–Kevin Martin, Executive Director
In this season where “Peace on Earth” is often invoked, yet not always honored, remembering and celebrating peace history couldn’t be more appropriate. The story of the astonishing outbreak of the Christmas Truce one hundred years ago this week calls out for celebrating and sharing.
During the first winter of “the war to end all wars,” World War I, French, Belgian, Scottish, German, Indian and Algerian troops stalemated and hunkered down in trenches a mere 75 to 100 yards apart in France and Belgium observed a spontaneous Christmas Truce for two days, much to the consternation of the generals on both sides.
Soldiers who had been shooting at each other just the day before ceased fire, gathered and buried the dead in the no man’s land between their respective lines, sang Christmas carols together, exchanged food, drink and gifts, raised small Christmas trees, and even played football (soccer), with the German side reportedly winning most of the games.
The truce was so successful both sides had to bring up reserve troops from the rear who hadn’t participated in the truce in order to re-start the war. Remarkably, no one was court-martialed for voting with their feet and observing the truce.
I never heard of the Christmas Truce in school. I learned of it from folksinger extraordinaire John McCutcheon’s song “Christmas in the Trenches,” which is well worth a listen for inspiration on the real spirit of the holidays.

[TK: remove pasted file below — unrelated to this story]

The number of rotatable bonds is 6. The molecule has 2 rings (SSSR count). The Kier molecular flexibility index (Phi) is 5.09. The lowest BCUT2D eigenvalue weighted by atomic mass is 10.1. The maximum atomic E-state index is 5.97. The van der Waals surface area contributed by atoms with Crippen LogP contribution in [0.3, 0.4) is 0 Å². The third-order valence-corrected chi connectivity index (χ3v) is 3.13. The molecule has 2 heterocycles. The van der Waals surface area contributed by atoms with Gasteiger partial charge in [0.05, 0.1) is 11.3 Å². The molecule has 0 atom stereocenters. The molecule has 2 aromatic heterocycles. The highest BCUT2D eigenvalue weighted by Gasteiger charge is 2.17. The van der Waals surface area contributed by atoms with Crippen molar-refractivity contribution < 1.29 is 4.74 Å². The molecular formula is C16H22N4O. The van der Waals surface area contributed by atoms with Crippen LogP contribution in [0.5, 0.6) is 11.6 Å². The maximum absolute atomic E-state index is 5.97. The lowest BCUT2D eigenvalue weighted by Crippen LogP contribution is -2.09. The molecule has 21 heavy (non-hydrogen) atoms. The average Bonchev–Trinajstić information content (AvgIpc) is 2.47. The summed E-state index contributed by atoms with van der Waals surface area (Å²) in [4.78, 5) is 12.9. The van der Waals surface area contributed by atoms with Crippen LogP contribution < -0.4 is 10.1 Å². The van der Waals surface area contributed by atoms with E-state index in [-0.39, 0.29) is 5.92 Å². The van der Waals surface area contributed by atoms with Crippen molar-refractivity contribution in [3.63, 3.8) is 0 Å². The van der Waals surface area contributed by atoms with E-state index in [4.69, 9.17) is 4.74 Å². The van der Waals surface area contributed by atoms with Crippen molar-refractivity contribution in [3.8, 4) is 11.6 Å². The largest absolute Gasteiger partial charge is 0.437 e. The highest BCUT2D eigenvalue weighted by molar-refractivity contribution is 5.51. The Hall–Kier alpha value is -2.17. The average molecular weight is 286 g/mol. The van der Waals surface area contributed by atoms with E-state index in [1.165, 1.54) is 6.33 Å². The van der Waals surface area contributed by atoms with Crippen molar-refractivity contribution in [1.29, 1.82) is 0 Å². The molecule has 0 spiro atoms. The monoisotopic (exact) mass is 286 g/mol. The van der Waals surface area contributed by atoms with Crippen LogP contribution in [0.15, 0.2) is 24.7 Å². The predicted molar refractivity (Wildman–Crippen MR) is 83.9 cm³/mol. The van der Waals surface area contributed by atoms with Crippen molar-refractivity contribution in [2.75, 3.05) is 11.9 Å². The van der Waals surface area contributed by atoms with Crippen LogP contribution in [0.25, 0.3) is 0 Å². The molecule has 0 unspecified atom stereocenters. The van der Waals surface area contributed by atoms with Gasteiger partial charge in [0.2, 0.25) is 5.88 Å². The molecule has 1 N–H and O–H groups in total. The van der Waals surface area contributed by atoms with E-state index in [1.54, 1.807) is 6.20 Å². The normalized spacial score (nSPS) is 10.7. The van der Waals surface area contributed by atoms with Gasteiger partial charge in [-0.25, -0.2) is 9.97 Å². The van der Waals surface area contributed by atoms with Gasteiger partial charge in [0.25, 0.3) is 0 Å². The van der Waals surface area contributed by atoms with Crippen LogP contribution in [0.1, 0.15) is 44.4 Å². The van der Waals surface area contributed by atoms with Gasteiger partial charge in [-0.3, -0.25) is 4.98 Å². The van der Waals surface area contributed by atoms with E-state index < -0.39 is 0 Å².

An outstanding book on the Christmas Truce is Silent Night: The Story of the World War I Christmas Truce by Stanley Weintraub. Superbly written and documented, it ably refutes skepticism in some quarters that the truce ever happened. The accounts in newspapers and especially letters to family by troops on both sides are as intimate and touching as you might imagine.
The Christmas Truce was also chronicled in the 2005 film Joyeux Noel.
Unfortunately I missed this film when it played (in September, bad scheduling!) at the AFI Silver Theater two blocks from the Peace Action office here in Silver Spring, but the trailer looks great and I’ll try to find it sometime over the holidays.
As John McCutcheon says, the story of the Christmas Truce needs to be told year round, 365 days a year.
Thank you for your actions for peace, and support of Peace Action.